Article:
If this election is more of the same, why does it matter?

The election has transformed Japan’s opposition. The collapse of the Democratic Party was a seismic event. The Democratic Party and its predecessor, the Democratic Party of Japan, have been the face of Japan’s opposition for almost 20 years. The Democratic Party is the only party besides the LDP with experience governing Japan. Its destruction means Japan’s two major parties — the LDP and the Party of Hope — are both conservative.

This leaves left-leaning voters without a major-party choice. On Oct. 2, the Democratic Party’s former deputy leader, Yukio Edano, announced a new center-left party, the Constitutional Democratic Party of Japan. It remains small.

As a result, constitutional reform just got a lot more likely. Japan has never amended its constitution, which was written by American occupation forces after World War II. Its controversial Article 9 renounces “the use of force as means of settling international disputes.”

Abe wants to tweak that provision by explicitly legalizing Japan’s de facto military, the Self-Defense Forces. Koike’s Party of Hope is open to revising Article 9 as well. If both the government and the largest opposition party support constitutional reform, Abe may get his wish.

“Abe’s party has always advocated for constitutional revision, even when it wasn’t a practical reality,” said Smith. Now the debate has begun. “Japanese politics are catching up with the issue.”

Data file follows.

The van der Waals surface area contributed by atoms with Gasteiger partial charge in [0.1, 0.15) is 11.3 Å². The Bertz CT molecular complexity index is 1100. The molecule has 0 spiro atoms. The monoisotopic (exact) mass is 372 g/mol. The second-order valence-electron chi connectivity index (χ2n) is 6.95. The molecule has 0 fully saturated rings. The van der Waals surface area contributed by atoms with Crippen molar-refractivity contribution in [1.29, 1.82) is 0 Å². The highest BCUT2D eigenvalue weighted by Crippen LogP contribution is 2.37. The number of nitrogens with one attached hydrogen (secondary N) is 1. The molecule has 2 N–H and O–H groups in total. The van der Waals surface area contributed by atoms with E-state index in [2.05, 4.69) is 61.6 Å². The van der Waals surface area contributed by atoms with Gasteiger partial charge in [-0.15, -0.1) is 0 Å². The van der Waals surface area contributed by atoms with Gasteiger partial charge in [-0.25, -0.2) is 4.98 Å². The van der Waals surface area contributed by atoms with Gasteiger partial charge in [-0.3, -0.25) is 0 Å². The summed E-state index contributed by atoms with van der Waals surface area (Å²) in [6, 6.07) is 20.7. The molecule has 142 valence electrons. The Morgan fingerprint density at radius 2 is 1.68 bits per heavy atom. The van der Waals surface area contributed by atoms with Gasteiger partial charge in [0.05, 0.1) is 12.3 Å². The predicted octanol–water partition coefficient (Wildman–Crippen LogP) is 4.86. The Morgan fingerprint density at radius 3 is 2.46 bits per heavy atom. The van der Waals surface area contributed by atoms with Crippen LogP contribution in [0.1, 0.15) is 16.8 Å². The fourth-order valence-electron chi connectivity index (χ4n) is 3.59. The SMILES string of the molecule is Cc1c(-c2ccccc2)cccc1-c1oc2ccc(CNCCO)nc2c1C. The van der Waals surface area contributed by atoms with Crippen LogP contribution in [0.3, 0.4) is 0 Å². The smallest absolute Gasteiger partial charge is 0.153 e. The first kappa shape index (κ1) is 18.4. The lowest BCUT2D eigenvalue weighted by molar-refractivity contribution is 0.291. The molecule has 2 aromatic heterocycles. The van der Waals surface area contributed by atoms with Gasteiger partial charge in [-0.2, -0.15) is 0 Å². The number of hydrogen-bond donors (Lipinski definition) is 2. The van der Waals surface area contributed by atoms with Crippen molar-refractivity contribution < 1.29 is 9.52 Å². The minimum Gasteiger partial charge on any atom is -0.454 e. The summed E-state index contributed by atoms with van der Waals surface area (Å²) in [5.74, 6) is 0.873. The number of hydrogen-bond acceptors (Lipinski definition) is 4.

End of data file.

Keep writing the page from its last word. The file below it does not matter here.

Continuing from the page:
In the long term, barring a shock on Sunday, conservative forces will likely emerge stronger in Japan. Eventually, this may lead to a more muscular Japanese foreign policy.

The United States and Great Britain have each seen an election-night surprise. Might it happen in Japan too?

Populist fever has pulsed through developed world democracies in the last year and a half. The LDP, which has ruled Japan almost continuously since 1955, is the quintessential establishment party. Might it suffer the same setbacks as the establishment elsewhere?

It doesn’t look that way. Although a large number of voters remain undecided — in a recent poll, 54% of respondents hadn’t picked a candidate in their district — Japan lacks a credible populist challenger. Koike’s party, while new, doesn’t threaten the existing order.

Explanations for Japan’s resistance to populism run the gamut. Analysts have pointed to its lack of immigrants (1.5% of Japan’s population was foreign-born in 2015, compared with 13.4% in the U.S.), its electoral system (which privileges the rural vote) and a recent brush with anti-establishment rule in the late 2000s, widely viewed as a failure.

Angst over North Korea may also be driving voters into the arms of the familiar. Though Abe has been beset by scandals, his approach to the North Korea issue — tough, but not bellicose — has won him admirers. He has deepened cooperation with traditional allies South Korea and the United States, and has refrained from taking actions that might inflame tensions.

In a debate on Oct. 8, he emphasized continuity: “I’d like to win a public mandate for my current policy regarding North Korea, which is to thoroughly pressure the regime,” he said.

With Japan on edge, it stands to reason that voters may want to stick with a known quantity.

“The North Koreans are now shooting medium-range missiles over the top of Japan, with military purpose and with abandon,” said Smith. “Japan’s security environment has deteriorated. It’s just a fact.”

DeButts is a special correspondent.